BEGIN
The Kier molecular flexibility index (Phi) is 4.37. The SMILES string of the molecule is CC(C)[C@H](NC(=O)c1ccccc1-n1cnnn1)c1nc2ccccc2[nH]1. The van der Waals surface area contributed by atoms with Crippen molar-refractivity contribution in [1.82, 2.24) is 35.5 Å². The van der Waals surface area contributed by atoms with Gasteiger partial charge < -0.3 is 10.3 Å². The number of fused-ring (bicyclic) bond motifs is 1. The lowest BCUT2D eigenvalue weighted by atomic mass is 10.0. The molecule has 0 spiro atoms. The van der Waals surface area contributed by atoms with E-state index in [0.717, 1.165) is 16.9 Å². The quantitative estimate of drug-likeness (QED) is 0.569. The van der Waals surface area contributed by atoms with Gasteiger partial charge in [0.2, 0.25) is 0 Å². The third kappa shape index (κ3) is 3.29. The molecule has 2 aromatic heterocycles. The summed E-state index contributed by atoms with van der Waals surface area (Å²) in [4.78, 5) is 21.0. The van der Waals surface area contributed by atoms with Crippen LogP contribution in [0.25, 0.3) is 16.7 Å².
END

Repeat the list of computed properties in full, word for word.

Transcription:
The Kier molecular flexibility index (Phi) is 4.37. The SMILES string of the molecule is CC(C)[C@H](NC(=O)c1ccccc1-n1cnnn1)c1nc2ccccc2[nH]1. The van der Waals surface area contributed by atoms with Crippen molar-refractivity contribution in [1.82, 2.24) is 35.5 Å². The van der Waals surface area contributed by atoms with Gasteiger partial charge < -0.3 is 10.3 Å². The number of fused-ring (bicyclic) bond motifs is 1. The lowest BCUT2D eigenvalue weighted by atomic mass is 10.0. The molecule has 0 spiro atoms. The van der Waals surface area contributed by atoms with E-state index in [0.717, 1.165) is 16.9 Å². The quantitative estimate of drug-likeness (QED) is 0.569. The van der Waals surface area contributed by atoms with Gasteiger partial charge in [0.2, 0.25) is 0 Å². The third kappa shape index (κ3) is 3.29. The molecule has 2 aromatic heterocycles. The summed E-state index contributed by atoms with van der Waals surface area (Å²) in [4.78, 5) is 21.0. The van der Waals surface area contributed by atoms with Crippen LogP contribution in [0.25, 0.3) is 16.7 Å².